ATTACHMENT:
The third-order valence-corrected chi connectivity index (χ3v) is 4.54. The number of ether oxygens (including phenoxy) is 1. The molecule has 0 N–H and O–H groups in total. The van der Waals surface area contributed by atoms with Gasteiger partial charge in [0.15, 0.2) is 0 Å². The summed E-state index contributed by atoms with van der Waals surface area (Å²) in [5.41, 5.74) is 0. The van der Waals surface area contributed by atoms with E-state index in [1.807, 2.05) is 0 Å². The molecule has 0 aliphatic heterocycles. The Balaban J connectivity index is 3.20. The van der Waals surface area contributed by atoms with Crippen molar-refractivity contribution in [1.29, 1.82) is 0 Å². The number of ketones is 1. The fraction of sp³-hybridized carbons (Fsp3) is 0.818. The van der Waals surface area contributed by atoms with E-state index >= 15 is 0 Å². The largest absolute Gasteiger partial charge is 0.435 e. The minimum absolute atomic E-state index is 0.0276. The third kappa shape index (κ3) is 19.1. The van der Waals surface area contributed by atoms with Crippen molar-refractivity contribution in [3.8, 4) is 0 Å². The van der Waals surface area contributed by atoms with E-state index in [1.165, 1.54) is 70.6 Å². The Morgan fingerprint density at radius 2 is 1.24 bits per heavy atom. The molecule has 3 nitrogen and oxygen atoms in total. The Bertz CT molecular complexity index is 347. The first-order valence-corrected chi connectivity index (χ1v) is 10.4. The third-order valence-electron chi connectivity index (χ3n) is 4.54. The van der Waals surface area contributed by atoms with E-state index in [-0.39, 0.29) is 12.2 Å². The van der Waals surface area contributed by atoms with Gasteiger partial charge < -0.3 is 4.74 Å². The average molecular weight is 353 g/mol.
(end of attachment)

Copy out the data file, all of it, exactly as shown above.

The third-order valence-corrected chi connectivity index (χ3v) is 4.54. The number of ether oxygens (including phenoxy) is 1. The molecule has 0 N–H and O–H groups in total. The van der Waals surface area contributed by atoms with Gasteiger partial charge in [0.15, 0.2) is 0 Å². The summed E-state index contributed by atoms with van der Waals surface area (Å²) in [5.41, 5.74) is 0. The van der Waals surface area contributed by atoms with E-state index in [1.807, 2.05) is 0 Å². The molecule has 0 aliphatic heterocycles. The Balaban J connectivity index is 3.20. The van der Waals surface area contributed by atoms with Crippen molar-refractivity contribution in [1.29, 1.82) is 0 Å². The number of ketones is 1. The fraction of sp³-hybridized carbons (Fsp3) is 0.818. The van der Waals surface area contributed by atoms with E-state index >= 15 is 0 Å². The largest absolute Gasteiger partial charge is 0.435 e. The minimum absolute atomic E-state index is 0.0276. The third kappa shape index (κ3) is 19.1. The van der Waals surface area contributed by atoms with Crippen molar-refractivity contribution in [3.8, 4) is 0 Å². The van der Waals surface area contributed by atoms with E-state index in [1.165, 1.54) is 70.6 Å². The Morgan fingerprint density at radius 2 is 1.24 bits per heavy atom. The molecule has 3 nitrogen and oxygen atoms in total. The Bertz CT molecular complexity index is 347. The first-order valence-corrected chi connectivity index (χ1v) is 10.4. The third-order valence-electron chi connectivity index (χ3n) is 4.54. The van der Waals surface area contributed by atoms with E-state index in [-0.39, 0.29) is 12.2 Å². The van der Waals surface area contributed by atoms with Gasteiger partial charge < -0.3 is 4.74 Å². The average molecular weight is 353 g/mol.